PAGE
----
A nightclub with an average of 180,000 visitors per year consumes approximately 380,000kWh annually. To put this into perspective, an average UK household will have an annual consumption of 4,700kWh annually.
Society puts huge pressure on the population to reduce energy and waste at home but when it comes to going out and having fun it tends to be the last thing on our minds. Given that one night club is the equivalent of 80 households according to the figures above it looks like it is something we should put considerable effort into. But does the responsibility lie with the customers to make better decisions or is it down to the design of the venue itself? A designer has the power to manipulate the user group into being more ‘green’ with or without their consent.
‘Green’ themed design has become a common feature within contemporary interiors and architecture, and is often advertised as a selling point to promote business within a building, manipulating users into opting for a ‘greener’ choice, promoting themselves as a good thing for the environment. However, is this really an attractive option when it comes to having fun on a night out? And, what sort of people would buy into it?
I posed the question to some anonymous opinionated bloggers on an international blogging forum:
‘If you were going to see your favourite band or artist at a venue, would it make any difference to you whether the venue itself was designed to have zero carbon footprint? Would you still go even if you knew that the event would have a high carbon footprint? ‘
The general opinion was that, when it comes to environmental and sustainable issues, most people would spend a little extra and sometime go out of their way to be more environmentally friendly for things in their normal routine at home and for instance, food shopping. But if their favourite band is playing, whilst they would be glad to know if they were doing something good for the environment, they would go to see them regardless of the impact it made on the world. Its all about seeing their favourite artist and having a good time.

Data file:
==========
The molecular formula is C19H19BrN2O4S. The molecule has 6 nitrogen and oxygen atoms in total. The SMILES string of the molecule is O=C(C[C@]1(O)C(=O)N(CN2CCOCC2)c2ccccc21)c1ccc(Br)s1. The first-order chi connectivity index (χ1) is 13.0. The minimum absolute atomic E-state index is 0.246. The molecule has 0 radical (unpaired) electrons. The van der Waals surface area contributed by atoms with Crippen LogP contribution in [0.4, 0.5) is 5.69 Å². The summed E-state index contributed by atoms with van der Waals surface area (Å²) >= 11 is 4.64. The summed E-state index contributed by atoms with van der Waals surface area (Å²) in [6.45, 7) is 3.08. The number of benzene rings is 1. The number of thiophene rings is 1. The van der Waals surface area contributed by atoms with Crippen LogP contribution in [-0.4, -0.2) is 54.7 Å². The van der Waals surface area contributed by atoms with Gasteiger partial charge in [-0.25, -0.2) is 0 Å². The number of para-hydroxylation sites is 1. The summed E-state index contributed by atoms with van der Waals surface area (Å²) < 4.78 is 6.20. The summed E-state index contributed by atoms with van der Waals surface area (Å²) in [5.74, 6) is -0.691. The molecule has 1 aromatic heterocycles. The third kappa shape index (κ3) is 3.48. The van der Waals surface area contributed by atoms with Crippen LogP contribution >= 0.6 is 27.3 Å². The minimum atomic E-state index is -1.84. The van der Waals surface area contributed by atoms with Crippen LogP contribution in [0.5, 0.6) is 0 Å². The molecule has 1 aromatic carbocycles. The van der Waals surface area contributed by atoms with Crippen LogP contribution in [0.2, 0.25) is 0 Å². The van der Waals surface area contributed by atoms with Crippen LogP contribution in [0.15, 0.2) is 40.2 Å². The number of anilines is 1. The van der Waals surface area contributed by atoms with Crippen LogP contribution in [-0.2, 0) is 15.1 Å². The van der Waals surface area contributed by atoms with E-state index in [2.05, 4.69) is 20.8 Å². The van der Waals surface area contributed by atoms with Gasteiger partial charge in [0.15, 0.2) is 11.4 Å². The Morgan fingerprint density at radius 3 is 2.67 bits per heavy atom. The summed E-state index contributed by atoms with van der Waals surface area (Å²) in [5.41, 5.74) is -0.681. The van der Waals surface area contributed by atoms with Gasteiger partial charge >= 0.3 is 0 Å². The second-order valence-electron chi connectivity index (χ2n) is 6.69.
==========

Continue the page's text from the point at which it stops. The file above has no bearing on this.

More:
Two separate surveys show that firstly, the user group least likely to buy eco-friendly products are females aged 18-20 (women over 50 are most likely), and secondly, whilst people aged 25-34 are more knowledgeable about the scientific facts and their own impact on the environment, their green activity is much lower than people in higher age brackets.
ICOM’s survey shows that women are at both ends of the spectrum. Women over-50 are the most likely to buyeco-friendly products(75% of the people in this group would do so).On the other hand, women ages 18-20 are the least likely to buy such products (19%). ‘
‘Green Living Pulse shows the knowledge foes not always lead to behaviour. Individuals who answered all of the science questions correctly did report participating in a significantly higher average number of green activities-such as driving a fuel-efficient car or lowering their thermostat. However, the 25-34 age group consistently answered the question correctly, yet, on average, their green activity levels were lower than those of older respondants.’
Whilst the venue will be suitable for all adults, the main age group it will be aimed will be 18 to 34 year olds. With the younger part of this group being used to the budget culture of the recession and older members being conditioned by the disposable culture of the eighties, it’s a tough audience when it comes to ‘green’ issues.
There is hope for a ’greener’ music industry in the form of organisations such as Julie’s Bicycle. Established in 2007, Julie’s Bicycle is a non-profit company which provides training, research papers and guidance for the UK music industry as well as other arts and creative industries. They have developed a scheme called Industry Green which provides certification for venues, festivals and offices as well as CD packaging.
In order to create a successful design, it must be well-suited to its user group. The main purpose of a live music venue is to create the best experience for both the audience and the performers. How ‘green’ can you make the design of a venue without detracting from the experience? Should it be a bold statement or subtle adjustments within the design?
What do you think? Please feel free to comment.